Digital transformation initiatives are top of mind as organizations around the world are turning to unlock their trapped data with smart content capture solutions to leverage their value. We’ll begin by diving into what is digital transformation, how we derive value from data and why this is a necessity for companies to improve efficiency, build customer value, manage risk and uncover new opportunities.

Digital transformation is the organizational topic of the day with serious buzz about the term and its implications for companies today. But when it comes to an overall strategy and defining goals there is major confusion abound. Why?

What is Digital Transformation?

Digital transformation is one of the most overused terms in the tech industry today. Just do a search for “digital transformation” on Google, you get about 481,000,000 results, many of them with varying definitions, scopes and opinions. The chatter that revolves around this terminology can be confusing and so pervasive, that it is hard for IT and business leaders to come to a broad understanding of what it means. Without understanding it at a high-level with agreed-upon goals, organizations are not all marching to the same cadence.

CIO Magazine’s definition states: “Digital Transformation is the application of digital capabilities to processes, products, and assets to improve efficiency, enhance customer value, manage risk, and uncover new monetization opportunities.” 

Clean and simple. If you examine the four defined areas of focus, they could be natural header topics for strategic initiatives across an organization. Once these broad, overarching themes are in place, tacticians can hunt for areas where intelligent process automation can drive results. 

Let’s Look at the Landscape

A McKinsey survey “Unlocking Success in Digital Transformations” reports: 

  • 70% of digital transformation initiatives fail
  • Organizations with fewer than 100 employees are 2.7 times more likely to succeed than those with 50,000 employees
  • Self-serve technology for partners and employees is one of the key factors to success.
  • Only 16% of initiatives improve performance
  • Organizations with a Chief Digital Officer are almost 2 times more successful

This tells us that large organizations struggle from the sheer scale and planning required to execute.

4 Core Themes

Returning to our definition, these are the four capabilities that will guide how organizations should approach digital transformation initiatives and how smart content capture solutions can be used to benefit processes and mitigate risks. 

These themes can also be used to identify and target quick wins for digital transformation projects and Intelligent Process Automation (IPA). By recognizing projects with low hanging fruit, enterprises can gain momentum with quick wins. Organizational change won’t happen overnight, so preparation and planning for success are key. These projects must look beyond technology, people and processes to be part of that 16% who see performance improvements.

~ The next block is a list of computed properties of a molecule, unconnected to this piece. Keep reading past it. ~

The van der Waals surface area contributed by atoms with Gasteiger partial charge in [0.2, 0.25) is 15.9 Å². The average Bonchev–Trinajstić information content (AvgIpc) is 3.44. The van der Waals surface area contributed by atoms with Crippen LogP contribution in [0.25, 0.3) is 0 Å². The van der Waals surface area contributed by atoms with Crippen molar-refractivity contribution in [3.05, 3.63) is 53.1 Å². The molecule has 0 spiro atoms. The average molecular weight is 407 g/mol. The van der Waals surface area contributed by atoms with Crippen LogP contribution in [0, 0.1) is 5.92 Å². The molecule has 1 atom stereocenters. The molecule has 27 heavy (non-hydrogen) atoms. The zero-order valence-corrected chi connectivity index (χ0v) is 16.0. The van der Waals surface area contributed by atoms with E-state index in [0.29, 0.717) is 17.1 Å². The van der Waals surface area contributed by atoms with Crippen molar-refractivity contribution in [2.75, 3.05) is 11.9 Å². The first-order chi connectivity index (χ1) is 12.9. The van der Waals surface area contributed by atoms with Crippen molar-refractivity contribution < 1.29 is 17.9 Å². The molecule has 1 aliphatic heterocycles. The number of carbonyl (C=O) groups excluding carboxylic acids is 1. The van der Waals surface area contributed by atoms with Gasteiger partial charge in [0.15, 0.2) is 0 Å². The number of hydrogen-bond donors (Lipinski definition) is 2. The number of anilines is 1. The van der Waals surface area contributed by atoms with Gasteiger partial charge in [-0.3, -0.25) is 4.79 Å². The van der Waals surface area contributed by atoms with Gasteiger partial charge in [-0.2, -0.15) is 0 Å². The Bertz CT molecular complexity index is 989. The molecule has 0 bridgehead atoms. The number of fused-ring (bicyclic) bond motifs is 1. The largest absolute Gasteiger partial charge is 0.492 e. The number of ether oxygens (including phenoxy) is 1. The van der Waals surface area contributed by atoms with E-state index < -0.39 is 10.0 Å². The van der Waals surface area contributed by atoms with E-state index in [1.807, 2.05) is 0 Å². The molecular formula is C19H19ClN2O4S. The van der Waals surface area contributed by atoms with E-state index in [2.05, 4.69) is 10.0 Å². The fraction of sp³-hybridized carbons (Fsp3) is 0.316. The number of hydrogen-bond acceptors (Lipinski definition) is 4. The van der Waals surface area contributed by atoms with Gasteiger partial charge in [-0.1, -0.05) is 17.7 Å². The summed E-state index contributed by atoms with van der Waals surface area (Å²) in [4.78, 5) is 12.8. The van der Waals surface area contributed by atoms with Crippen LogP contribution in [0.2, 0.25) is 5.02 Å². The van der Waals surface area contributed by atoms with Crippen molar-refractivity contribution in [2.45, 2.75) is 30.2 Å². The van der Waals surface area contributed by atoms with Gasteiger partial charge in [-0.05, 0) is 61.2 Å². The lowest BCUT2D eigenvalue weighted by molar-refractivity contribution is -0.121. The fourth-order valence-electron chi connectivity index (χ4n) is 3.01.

Looking Beyond: Content 

Content, and more specifically documents, are everywhere in our business life. Physical and digital content is part of just about every business process, whether it is a contract sent from a customer as an email attachment, a paper invoice mailed to an accounting department, or a large volume of sales orders in a folder. Manual content processing slows down not only the process but has a chain reaction impact on all downstream activities. Without automation technology to eliminate the manual classification of content and extraction of data, it is an absolute killer of efficiency. Yet intelligent document processing as a focus area is missing from most digital transformation strategies.

Think about how many of how many times per day you reference, open, forward, construct or extract data from document content. There is a constant flow in and out of every organization, with complexity and manual actions everywhere.

Do you really know what defines the value of your content? Most organizations cannot answer this question. Why? This type of content typically exists in an unstructured state and typically requires a technical catalyst to expose elements of value. They may have bits and pieces of what their documents hold, but most companies lack the distinct elements that make content truly valuable: Searchability, Classification, Metadata, Correlation and Context. 

These five elements make up the value of content. As you go up the stack, the value of the element to the organization increases greatly. To improve the value as you move up through the stack, you must first unlock the levels below, increasing value with each additional element and having an exponential effect on productivity. It is imperative that you use a single technology to expose these elements or value will be lost. 

Understanding and having accessibility to documents is important because the information can hold insights into customers, service, trends, risks and opportunities. In any digital transformation effort, accessing previously inaccessible data, and using it to fuel downstream processes can turbocharge transformation efforts. That content data can also be a stepping stone to the extended content story. To glean maximum value from any content, all of these must be available to the organization, and there must be a single, unified catalyst technology to expose all of them. 

If you’d like to learn more about how each element fits into the value chain, please contact us at